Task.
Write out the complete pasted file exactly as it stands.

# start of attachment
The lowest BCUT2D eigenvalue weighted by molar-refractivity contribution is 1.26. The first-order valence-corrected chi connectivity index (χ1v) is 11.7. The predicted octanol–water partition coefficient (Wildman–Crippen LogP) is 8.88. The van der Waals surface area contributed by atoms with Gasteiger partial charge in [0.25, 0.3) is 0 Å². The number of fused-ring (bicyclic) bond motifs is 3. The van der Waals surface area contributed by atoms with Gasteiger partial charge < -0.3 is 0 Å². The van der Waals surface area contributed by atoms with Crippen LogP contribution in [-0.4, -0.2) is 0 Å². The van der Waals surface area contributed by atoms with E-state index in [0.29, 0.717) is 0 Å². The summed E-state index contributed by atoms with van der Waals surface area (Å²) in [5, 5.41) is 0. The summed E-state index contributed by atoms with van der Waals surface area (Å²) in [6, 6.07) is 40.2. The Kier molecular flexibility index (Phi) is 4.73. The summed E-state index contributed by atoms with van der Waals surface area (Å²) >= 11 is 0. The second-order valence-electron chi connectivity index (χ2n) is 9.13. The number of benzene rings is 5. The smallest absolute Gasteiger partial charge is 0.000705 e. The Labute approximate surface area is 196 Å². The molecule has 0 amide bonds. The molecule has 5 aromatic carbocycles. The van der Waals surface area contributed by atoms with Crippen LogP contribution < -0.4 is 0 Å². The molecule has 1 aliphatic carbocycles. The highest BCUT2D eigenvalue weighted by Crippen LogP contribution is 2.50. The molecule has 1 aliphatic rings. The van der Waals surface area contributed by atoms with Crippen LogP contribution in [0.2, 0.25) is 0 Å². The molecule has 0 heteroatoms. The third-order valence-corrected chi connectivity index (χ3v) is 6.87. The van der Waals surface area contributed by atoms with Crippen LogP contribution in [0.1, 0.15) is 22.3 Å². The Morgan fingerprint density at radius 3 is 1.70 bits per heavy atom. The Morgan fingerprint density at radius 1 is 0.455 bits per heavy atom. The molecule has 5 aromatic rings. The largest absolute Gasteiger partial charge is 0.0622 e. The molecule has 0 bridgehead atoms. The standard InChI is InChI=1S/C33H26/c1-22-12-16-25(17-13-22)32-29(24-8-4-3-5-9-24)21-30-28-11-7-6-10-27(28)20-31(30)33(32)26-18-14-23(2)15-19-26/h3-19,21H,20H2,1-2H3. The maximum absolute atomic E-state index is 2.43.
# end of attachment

The lowest BCUT2D eigenvalue weighted by molar-refractivity contribution is 1.26. The first-order valence-corrected chi connectivity index (χ1v) is 11.7. The predicted octanol–water partition coefficient (Wildman–Crippen LogP) is 8.88. The van der Waals surface area contributed by atoms with Gasteiger partial charge in [0.25, 0.3) is 0 Å². The number of fused-ring (bicyclic) bond motifs is 3. The van der Waals surface area contributed by atoms with Gasteiger partial charge < -0.3 is 0 Å². The van der Waals surface area contributed by atoms with Crippen LogP contribution in [-0.4, -0.2) is 0 Å². The van der Waals surface area contributed by atoms with E-state index in [0.29, 0.717) is 0 Å². The summed E-state index contributed by atoms with van der Waals surface area (Å²) in [5, 5.41) is 0. The summed E-state index contributed by atoms with van der Waals surface area (Å²) in [6, 6.07) is 40.2. The Kier molecular flexibility index (Phi) is 4.73. The summed E-state index contributed by atoms with van der Waals surface area (Å²) >= 11 is 0. The second-order valence-electron chi connectivity index (χ2n) is 9.13. The number of benzene rings is 5. The smallest absolute Gasteiger partial charge is 0.000705 e. The Labute approximate surface area is 196 Å². The molecule has 0 amide bonds. The molecule has 5 aromatic carbocycles. The van der Waals surface area contributed by atoms with Crippen LogP contribution < -0.4 is 0 Å². The molecule has 1 aliphatic carbocycles. The highest BCUT2D eigenvalue weighted by Crippen LogP contribution is 2.50. The molecule has 1 aliphatic rings. The van der Waals surface area contributed by atoms with Crippen LogP contribution in [0.2, 0.25) is 0 Å². The molecule has 0 heteroatoms. The third-order valence-corrected chi connectivity index (χ3v) is 6.87. The van der Waals surface area contributed by atoms with Crippen LogP contribution in [0.1, 0.15) is 22.3 Å². The Morgan fingerprint density at radius 3 is 1.70 bits per heavy atom. The Morgan fingerprint density at radius 1 is 0.455 bits per heavy atom. The molecule has 5 aromatic rings. The largest absolute Gasteiger partial charge is 0.0622 e. The molecule has 0 bridgehead atoms. The standard InChI is InChI=1S/C33H26/c1-22-12-16-25(17-13-22)32-29(24-8-4-3-5-9-24)21-30-28-11-7-6-10-27(28)20-31(30)33(32)26-18-14-23(2)15-19-26/h3-19,21H,20H2,1-2H3. The maximum absolute atomic E-state index is 2.43.